[category, conferences & calls for papers]
‘Made in London’: Makers, designers and innovators in musical instrument making in London, from the 18th to 21st centuries
London Metropolitan University, Goulston Street, London, E1 7TP
Saturday, 28 May 2016
This one-day conference aims to bring together an exciting range of new research examining the making and development of musical instruments in London. Diverse instruments can trace their roots through early London workshops and the pioneering efforts of an enterprising body of innovative and skilful craftsmen.
Makers, restorers, conservators, players, and historians are invited to discuss musical instrument-making in London from the 18th to the 21st centuries, and through the shared discussion of current research to generate a better understanding of issues common to both current and former practitioners. The programme will be selected to promote new dialogue between the practical and theoretical, to refresh organological thinking, and to forge creative new collaborations in the practice and analysis of musical instrument-making.
The Cass Faculty of Art, Architecture & Design of London Metropolitan University, which incorporates the former London College of Furniture, has been a centre of musical instrument-making for over 100 years. The University welcomes this opportunity to host a conference in which doctoral, post-doctoral and wider research communities can converge to share recent findings and to advance the study of a particular music-making culture from various disciplinary and methodological viewpoints.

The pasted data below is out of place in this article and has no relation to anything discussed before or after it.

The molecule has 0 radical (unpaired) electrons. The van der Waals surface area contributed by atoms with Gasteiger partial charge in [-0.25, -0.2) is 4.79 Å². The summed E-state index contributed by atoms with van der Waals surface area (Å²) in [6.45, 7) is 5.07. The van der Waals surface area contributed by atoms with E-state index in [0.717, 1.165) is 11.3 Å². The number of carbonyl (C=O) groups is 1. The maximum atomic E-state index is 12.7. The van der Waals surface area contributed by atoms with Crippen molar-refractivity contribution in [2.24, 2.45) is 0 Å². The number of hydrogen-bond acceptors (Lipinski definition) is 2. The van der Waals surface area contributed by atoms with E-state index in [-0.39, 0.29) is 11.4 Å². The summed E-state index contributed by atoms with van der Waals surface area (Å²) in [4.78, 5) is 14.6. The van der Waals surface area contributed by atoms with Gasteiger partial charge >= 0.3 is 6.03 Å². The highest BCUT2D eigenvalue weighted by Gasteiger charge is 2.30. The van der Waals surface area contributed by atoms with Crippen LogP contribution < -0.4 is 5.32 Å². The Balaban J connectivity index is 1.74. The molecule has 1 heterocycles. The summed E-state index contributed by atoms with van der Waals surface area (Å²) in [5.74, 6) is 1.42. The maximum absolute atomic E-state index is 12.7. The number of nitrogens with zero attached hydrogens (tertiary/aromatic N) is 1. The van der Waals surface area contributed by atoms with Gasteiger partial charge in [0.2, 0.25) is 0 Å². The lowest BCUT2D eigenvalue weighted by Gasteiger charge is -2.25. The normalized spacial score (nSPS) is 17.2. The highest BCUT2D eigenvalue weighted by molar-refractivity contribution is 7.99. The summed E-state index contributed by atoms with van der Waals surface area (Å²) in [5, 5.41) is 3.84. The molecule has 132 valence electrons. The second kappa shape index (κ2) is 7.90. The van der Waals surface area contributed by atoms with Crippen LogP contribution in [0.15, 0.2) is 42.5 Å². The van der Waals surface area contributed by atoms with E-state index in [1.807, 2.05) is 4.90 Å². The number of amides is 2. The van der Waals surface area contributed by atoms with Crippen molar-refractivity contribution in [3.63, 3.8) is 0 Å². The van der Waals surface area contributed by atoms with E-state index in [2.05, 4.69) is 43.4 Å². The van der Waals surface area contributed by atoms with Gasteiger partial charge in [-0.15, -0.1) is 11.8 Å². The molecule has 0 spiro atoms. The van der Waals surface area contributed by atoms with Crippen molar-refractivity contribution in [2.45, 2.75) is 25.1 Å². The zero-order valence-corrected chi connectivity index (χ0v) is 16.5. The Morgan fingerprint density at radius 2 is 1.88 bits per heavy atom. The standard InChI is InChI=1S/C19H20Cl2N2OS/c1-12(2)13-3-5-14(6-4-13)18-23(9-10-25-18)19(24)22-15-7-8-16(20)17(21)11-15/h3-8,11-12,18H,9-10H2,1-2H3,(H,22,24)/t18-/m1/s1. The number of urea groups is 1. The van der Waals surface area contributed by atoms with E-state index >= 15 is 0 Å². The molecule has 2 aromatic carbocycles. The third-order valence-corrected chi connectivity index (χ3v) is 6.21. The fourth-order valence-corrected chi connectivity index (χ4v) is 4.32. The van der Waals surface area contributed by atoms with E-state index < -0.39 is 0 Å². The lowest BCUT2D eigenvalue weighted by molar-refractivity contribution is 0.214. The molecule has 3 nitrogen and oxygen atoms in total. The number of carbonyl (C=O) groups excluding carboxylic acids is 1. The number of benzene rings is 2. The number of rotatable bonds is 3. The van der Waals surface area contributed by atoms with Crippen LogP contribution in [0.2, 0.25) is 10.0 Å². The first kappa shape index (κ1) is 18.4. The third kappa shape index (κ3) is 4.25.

Proposals for 20-minute papers on topics of music history related to the theme of the conference are warmly invited, and may include (but are not limited to):
· Musicians and makers; musician makers
· Musical innovation in relation to design and manufacturing innovation
· Training and the transmission of skills
· Partnerships and apprentices; rivalry and collaboration
· The conflicting demands of the workbench v. the business
· Pricing, pitching, marketing and sales
· The selection and acquisition of materials
· Resolving issues of weakness and instability
· Logistical problems of instrument distribution
· Repairing and conserving historical and modern instruments
· Issues of fraud and copyright
Abstracts of no more than 200 words, together with a short biography of no more than 100 words, details of instruments to be demonstrated, and AV requirements, should be submitted as an email attachment to Marie.Kent by 5.00pm on Friday, 11 March 2016. Successful applicants will be notified by Friday, 18 March 2016.
The conference is sponsored jointly by the Institute of Musical Research and London Metropolitan University and registration and attendance will be free. Refreshments will be provided, and a limited number of travel bursaries will be available for those within three years of completing their PhD.
Registration details to follow in March.
Dr Marie Kent
Institute of Musical Research
Royal Holloway University London